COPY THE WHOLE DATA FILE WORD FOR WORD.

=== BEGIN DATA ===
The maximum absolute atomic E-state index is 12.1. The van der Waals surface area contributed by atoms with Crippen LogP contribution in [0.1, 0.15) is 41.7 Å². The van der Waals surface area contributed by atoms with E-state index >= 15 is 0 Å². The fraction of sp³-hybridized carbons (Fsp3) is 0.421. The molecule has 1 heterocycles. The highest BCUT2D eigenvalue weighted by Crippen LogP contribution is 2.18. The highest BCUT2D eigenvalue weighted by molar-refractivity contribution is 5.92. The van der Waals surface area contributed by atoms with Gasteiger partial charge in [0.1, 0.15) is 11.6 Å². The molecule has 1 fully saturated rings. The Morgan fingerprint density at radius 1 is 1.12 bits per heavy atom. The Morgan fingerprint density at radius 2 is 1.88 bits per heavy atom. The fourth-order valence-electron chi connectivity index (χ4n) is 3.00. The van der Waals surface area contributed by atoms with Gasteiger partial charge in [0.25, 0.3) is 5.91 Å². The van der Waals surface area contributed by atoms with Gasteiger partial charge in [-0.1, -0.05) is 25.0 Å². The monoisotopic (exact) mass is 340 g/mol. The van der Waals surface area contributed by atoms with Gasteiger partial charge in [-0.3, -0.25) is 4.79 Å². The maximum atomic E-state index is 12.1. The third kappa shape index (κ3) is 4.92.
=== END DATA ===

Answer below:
The maximum absolute atomic E-state index is 12.1. The van der Waals surface area contributed by atoms with Crippen LogP contribution in [0.1, 0.15) is 41.7 Å². The van der Waals surface area contributed by atoms with E-state index >= 15 is 0 Å². The fraction of sp³-hybridized carbons (Fsp3) is 0.421. The molecule has 1 heterocycles. The highest BCUT2D eigenvalue weighted by Crippen LogP contribution is 2.18. The highest BCUT2D eigenvalue weighted by molar-refractivity contribution is 5.92. The van der Waals surface area contributed by atoms with Gasteiger partial charge in [0.1, 0.15) is 11.6 Å². The molecule has 1 fully saturated rings. The Morgan fingerprint density at radius 1 is 1.12 bits per heavy atom. The Morgan fingerprint density at radius 2 is 1.88 bits per heavy atom. The fourth-order valence-electron chi connectivity index (χ4n) is 3.00. The van der Waals surface area contributed by atoms with Gasteiger partial charge in [0.25, 0.3) is 5.91 Å². The van der Waals surface area contributed by atoms with Gasteiger partial charge in [-0.1, -0.05) is 25.0 Å². The monoisotopic (exact) mass is 340 g/mol. The van der Waals surface area contributed by atoms with Gasteiger partial charge in [-0.3, -0.25) is 4.79 Å². The maximum atomic E-state index is 12.1. The third kappa shape index (κ3) is 4.92.